Classical Republicanism, at least during this era, was premised on the preposition that anyone who had strong “interest” in society, particularly economic interests, was unfit to govern and lead. The self-interested individual would only advocate for and support policies that were advantageous to that person and his peers.

Instead, government should be comprised of men who were “uninterested”.  Such men would impartially judge among the competing interests that existed in society.  This leadership class should also be composed of the best educated and the most virtuous citizens.  Who could possibly meet these requirements?  Many of the founders believed that such headship should be drawn from a special group of the wealthy and elite.

This group was comprised of men of propriety wealth.  In theory, these rich landowners controlled vast estates that provided a steady source of wealth and income that required little management.  These property owners, numerous in Virginia but present in various forms in all of the states, were considered to be independent of mercantile, speculative and other capitalistic pursuits.  Such economic disinterest would put this class of men above any personal ambitions for profit and allow them to be fair arbiters of society.  Instead of representing particular groups, these leaders would represent everyone.  These men were also usually well educated and considered by some to be the most honorable members of society.  This new elite would replace the old aristocracy and monarchy that was swept aside by the revolution.

Lest one err in concluding that this dream of Classical Republicanism came to be in an America that for much of its history has been dominated by moneyed interests, the Classical Republicans did not believe that capitalists or businessmen should ever be allowed to govern society. Contrary to the wealthy estate holders who, it was supposed, did not need to do anything to assure their income, citizens who were involved in mercantilism or speculation were some of the most interested people around and were thus not trustworthy enough for government service.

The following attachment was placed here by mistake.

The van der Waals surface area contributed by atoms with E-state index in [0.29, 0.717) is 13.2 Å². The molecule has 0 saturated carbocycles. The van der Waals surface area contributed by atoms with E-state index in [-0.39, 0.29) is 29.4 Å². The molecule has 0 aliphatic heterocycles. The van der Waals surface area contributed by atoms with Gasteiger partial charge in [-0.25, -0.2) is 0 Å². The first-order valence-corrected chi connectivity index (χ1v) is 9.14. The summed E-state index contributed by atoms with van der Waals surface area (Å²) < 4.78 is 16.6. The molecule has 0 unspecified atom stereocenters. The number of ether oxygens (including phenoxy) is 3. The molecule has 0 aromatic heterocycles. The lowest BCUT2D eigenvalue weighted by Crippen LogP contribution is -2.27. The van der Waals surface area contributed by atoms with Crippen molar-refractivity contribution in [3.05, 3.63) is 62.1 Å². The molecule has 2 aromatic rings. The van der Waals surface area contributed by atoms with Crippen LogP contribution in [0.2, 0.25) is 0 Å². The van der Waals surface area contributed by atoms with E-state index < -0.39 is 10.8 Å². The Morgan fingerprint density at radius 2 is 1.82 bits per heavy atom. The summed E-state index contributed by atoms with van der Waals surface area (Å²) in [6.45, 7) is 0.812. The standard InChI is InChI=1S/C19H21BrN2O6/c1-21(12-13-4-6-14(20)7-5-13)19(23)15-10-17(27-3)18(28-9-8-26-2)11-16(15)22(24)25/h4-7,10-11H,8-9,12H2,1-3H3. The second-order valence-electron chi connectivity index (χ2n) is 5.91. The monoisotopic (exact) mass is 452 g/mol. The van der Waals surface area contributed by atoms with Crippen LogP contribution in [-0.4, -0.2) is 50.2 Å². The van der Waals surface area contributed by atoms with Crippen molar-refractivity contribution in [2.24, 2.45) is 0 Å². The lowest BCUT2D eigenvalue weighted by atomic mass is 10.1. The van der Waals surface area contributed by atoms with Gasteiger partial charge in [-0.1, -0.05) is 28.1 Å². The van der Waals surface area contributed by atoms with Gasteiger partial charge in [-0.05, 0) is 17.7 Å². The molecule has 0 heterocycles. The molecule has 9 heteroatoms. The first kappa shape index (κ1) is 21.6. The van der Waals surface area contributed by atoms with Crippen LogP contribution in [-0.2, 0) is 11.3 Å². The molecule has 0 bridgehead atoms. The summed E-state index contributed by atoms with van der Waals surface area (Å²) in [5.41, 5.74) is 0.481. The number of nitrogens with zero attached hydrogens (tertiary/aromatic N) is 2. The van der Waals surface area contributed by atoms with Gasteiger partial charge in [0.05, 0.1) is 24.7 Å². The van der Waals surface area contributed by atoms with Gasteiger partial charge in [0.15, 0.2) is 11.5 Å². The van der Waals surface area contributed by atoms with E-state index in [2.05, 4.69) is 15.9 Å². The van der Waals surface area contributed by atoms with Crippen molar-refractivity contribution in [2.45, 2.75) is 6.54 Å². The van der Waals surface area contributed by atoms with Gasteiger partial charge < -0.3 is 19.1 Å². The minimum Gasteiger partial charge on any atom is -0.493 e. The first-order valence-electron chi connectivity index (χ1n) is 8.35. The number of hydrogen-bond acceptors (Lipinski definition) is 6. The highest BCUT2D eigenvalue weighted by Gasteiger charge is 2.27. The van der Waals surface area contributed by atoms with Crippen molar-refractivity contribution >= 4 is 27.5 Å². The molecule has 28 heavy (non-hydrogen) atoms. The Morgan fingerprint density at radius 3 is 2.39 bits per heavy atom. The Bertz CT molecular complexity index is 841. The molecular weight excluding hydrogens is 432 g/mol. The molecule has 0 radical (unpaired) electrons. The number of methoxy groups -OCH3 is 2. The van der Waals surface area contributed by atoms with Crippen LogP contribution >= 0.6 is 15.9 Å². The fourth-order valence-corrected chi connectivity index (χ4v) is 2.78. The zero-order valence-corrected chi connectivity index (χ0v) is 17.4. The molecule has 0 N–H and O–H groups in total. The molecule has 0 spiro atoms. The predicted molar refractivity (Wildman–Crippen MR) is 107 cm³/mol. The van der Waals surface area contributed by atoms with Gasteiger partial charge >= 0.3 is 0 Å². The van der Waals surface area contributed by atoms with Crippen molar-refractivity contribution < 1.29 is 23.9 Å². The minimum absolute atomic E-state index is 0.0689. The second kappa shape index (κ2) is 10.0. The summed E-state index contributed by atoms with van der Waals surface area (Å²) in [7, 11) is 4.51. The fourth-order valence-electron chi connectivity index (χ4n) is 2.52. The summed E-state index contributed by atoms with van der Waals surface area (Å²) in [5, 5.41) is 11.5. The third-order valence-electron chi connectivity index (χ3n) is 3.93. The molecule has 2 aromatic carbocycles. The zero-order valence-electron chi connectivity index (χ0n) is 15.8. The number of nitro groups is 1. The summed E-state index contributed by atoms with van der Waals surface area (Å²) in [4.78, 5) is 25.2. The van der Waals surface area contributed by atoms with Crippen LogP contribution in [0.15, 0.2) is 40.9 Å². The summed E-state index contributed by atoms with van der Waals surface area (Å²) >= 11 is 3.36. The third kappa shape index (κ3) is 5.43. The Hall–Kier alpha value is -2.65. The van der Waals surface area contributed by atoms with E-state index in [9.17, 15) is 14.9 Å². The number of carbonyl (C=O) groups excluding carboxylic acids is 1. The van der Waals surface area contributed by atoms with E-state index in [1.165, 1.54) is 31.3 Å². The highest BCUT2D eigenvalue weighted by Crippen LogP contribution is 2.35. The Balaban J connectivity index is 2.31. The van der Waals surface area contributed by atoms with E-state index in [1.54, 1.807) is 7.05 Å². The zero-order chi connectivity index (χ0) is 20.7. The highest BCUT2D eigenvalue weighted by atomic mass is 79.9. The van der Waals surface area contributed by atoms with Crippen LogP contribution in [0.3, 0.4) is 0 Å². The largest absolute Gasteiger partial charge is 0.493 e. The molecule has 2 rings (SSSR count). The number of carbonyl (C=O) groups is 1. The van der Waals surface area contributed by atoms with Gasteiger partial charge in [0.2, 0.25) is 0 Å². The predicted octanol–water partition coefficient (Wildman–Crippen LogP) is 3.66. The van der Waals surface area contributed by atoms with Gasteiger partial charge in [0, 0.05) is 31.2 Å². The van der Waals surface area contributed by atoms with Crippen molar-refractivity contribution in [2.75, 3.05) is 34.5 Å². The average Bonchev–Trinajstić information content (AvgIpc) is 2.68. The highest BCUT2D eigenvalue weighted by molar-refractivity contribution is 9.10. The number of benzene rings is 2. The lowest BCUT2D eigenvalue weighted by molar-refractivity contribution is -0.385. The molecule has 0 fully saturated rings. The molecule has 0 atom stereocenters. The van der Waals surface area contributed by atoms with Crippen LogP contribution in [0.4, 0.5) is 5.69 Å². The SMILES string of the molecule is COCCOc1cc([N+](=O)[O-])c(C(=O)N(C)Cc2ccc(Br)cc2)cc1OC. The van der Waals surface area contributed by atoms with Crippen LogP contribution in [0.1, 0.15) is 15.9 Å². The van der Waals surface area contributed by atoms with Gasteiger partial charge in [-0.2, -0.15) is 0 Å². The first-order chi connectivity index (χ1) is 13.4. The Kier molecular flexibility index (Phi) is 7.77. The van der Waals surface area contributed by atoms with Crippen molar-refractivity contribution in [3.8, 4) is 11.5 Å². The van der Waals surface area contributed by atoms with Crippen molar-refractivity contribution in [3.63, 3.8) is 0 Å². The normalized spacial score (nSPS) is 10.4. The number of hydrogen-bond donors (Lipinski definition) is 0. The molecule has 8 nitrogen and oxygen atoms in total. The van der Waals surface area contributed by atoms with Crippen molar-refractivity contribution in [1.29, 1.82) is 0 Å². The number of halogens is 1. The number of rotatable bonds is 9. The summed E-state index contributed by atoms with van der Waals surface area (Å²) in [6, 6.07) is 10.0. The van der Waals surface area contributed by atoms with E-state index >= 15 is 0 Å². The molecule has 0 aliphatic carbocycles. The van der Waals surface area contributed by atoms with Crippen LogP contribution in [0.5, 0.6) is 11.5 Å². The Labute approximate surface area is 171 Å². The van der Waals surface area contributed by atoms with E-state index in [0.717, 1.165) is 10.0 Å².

Many of the Classical Republicans held an enormous distrust for the lower classes and the dangers of mob rule, and were particularly opposed to universal male suffrage.  However, a social and political structure led by uninterested men whose actions were exemplary and beyond reproof would help to encourage virtue in all layers of society, and thus help to pacify members of the lower classes.  The behavior of the elite would be the model for all classes.  Hard work, frugality, education and civility would be highly valued by everyone in such a nation.

To some extent, Classical Republicanism government may have operated more or less as intended during the administration of George Washington.  Washington was in many ways the epitome of the disinterested elite and virtuous republican.  He was not only a wealthy land owner, but on many occasions he honestly strived to rise above the fray and act the disinterested leader who looked beyond parochial interests for what he believed to be the good of all society.